Brutally Honest: Second Chances are Deserved


Denny Patterson, Senior Editor

I cannot believe it is time to say this again, but welcome back Millikin students and faculty! I hope you all had an enjoyable summer, even if it felt nonexistent. We are back and ready to go.

Let’s jump right into a controversial topic that has stirred worldwide attention. That’s right; let’s talk about Dr. James St. James.

Millikin University Psychology professor Dr. James St. James has been identified as the man who killed his mother, father and sister when he was 15 years old. Formerly known as Jim Wolcott, the teenage boy was reported to sniff airplane glue and then set out on his murderous rampage. While being tried, Wolcott was declared not guilty by reason of insanity after being diagnosed with a mental illness. He then spent six years in a psychiatric hospital and was released when a judge believed him to be sane.

This is the story that has permeated the media for several weeks. From social media to CNN, this is a story that is unimaginably shocking. Millikin is a small liberal arts school, secrets do not evolve that much. Although students are pretty open with each other, that doesn’t necessarily mean the faculty and staff are. How well do we really know our professors?

It is unfortunate that Millikin has become accustomed to controversy over the past year. Millikin’s stability came into question when Dr. Harold Jeffcoat resigned from the presidency last semester. In addition, numerous other administration officials such Barry Pearson and Rich Dunsworth also left the institution. This might seem like business and politics, but the story about St. James is a different level.

St. James has called Decatur his home for the past 27 years. He is one of Millikin’s most beloved professors. A man who has dedicated countless hours to helping students and faculty and has even won awards for his teaching. Does that really sound like a monster to you?

Face it; some media have portrayed St. James as a monster. As a member of the media, I am appalled by what some newspapers said and their approach to the story. Even worse, it was upsetting what people around the country were saying. People who have never even set foot on Millikin’s campus were bashing him. “St. James shouldn’t be trusted.” “There’s a possible chance for St. James to relapse and strike again.”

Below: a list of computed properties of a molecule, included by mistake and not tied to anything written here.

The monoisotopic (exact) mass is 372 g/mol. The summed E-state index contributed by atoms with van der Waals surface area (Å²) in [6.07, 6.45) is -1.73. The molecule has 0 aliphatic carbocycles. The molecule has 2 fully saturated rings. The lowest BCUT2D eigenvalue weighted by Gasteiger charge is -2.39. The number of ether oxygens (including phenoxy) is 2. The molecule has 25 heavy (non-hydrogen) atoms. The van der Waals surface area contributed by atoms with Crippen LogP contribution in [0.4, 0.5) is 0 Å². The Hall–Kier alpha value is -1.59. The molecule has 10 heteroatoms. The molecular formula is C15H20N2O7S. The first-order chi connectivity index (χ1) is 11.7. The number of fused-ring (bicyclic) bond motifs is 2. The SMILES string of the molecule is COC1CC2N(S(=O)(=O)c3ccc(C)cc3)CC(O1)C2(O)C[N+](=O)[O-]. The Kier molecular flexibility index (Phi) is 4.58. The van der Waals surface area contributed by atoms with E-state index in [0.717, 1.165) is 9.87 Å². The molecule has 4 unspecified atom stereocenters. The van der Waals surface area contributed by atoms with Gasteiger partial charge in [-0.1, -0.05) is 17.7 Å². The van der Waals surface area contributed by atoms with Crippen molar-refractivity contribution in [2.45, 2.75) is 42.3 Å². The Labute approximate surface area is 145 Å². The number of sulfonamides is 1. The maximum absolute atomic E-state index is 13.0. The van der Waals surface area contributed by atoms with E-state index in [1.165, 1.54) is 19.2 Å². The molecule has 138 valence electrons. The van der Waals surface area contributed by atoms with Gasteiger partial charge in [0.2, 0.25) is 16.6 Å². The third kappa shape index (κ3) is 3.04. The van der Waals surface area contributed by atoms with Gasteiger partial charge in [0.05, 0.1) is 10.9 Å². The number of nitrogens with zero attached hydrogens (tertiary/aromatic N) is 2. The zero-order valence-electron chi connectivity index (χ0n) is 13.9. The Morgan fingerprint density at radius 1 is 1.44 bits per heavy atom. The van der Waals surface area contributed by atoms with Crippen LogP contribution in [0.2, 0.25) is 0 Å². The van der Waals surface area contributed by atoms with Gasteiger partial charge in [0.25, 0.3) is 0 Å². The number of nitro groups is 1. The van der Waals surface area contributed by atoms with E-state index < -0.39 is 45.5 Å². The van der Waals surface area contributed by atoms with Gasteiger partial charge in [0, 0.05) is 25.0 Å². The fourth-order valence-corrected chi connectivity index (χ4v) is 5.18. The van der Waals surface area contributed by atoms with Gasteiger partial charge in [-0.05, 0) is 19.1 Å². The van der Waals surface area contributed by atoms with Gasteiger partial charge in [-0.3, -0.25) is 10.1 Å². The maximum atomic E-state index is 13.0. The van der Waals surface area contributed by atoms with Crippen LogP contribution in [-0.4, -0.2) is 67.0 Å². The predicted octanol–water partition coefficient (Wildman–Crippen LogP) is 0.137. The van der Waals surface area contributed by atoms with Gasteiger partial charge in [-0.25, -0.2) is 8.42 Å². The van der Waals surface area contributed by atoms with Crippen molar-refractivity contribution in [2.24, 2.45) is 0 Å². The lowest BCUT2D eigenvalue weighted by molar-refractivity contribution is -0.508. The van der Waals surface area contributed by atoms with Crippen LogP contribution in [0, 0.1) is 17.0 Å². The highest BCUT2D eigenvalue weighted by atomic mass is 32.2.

I understand this is a scary situation, but how dare these close-minded individuals judge.  This is a crime that happened 46 years ago. There is another side that isn’t being taken into consideration.

Isn’t St. James a leading example as to what the judicial system should be? Remember, he was found innocent to his crime due to reason of insanity. But once he was released from the psychiatric hospital, he made a life for himself. He pursued and education and became a productive member of society. This is something St. James has to live with for the rest of his life. It’s embedded into his memories, but he has learned from his mistakes.

Finally, I understand that some faculty and staff at this institution may have a different point of view, and that is perfectly fine. Everyone is allowed to have their own thoughts and opinions on the matter. Fear or apprehension is understandable. We all have our opinions on St. James and that is okay. But he’s here, and I personally think the university made a good decision. He is still the same St. James we all know and love. I wouldn’t be afraid to take one of his classes. Second chances are deserved.